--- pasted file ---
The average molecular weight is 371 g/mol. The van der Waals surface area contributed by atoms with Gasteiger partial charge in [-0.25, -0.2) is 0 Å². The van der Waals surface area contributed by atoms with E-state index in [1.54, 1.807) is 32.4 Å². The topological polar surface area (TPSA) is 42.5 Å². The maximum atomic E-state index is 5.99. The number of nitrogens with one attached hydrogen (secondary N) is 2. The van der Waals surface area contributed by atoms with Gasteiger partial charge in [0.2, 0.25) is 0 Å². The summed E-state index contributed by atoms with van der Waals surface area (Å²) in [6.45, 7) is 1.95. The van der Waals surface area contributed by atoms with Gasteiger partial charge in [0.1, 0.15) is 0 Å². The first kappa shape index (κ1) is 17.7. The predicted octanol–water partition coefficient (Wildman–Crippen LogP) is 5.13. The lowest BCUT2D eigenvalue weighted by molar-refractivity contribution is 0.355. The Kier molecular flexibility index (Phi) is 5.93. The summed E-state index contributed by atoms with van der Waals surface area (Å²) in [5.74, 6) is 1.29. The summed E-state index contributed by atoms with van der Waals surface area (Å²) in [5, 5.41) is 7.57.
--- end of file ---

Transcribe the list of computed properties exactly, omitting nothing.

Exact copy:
The average molecular weight is 371 g/mol. The van der Waals surface area contributed by atoms with Gasteiger partial charge in [-0.25, -0.2) is 0 Å². The van der Waals surface area contributed by atoms with E-state index in [1.54, 1.807) is 32.4 Å². The topological polar surface area (TPSA) is 42.5 Å². The maximum atomic E-state index is 5.99. The number of nitrogens with one attached hydrogen (secondary N) is 2. The van der Waals surface area contributed by atoms with Gasteiger partial charge in [0.2, 0.25) is 0 Å². The summed E-state index contributed by atoms with van der Waals surface area (Å²) in [6.45, 7) is 1.95. The van der Waals surface area contributed by atoms with Gasteiger partial charge in [0.1, 0.15) is 0 Å². The first kappa shape index (κ1) is 17.7. The predicted octanol–water partition coefficient (Wildman–Crippen LogP) is 5.13. The lowest BCUT2D eigenvalue weighted by molar-refractivity contribution is 0.355. The Kier molecular flexibility index (Phi) is 5.93. The summed E-state index contributed by atoms with van der Waals surface area (Å²) in [5.74, 6) is 1.29. The summed E-state index contributed by atoms with van der Waals surface area (Å²) in [5, 5.41) is 7.57.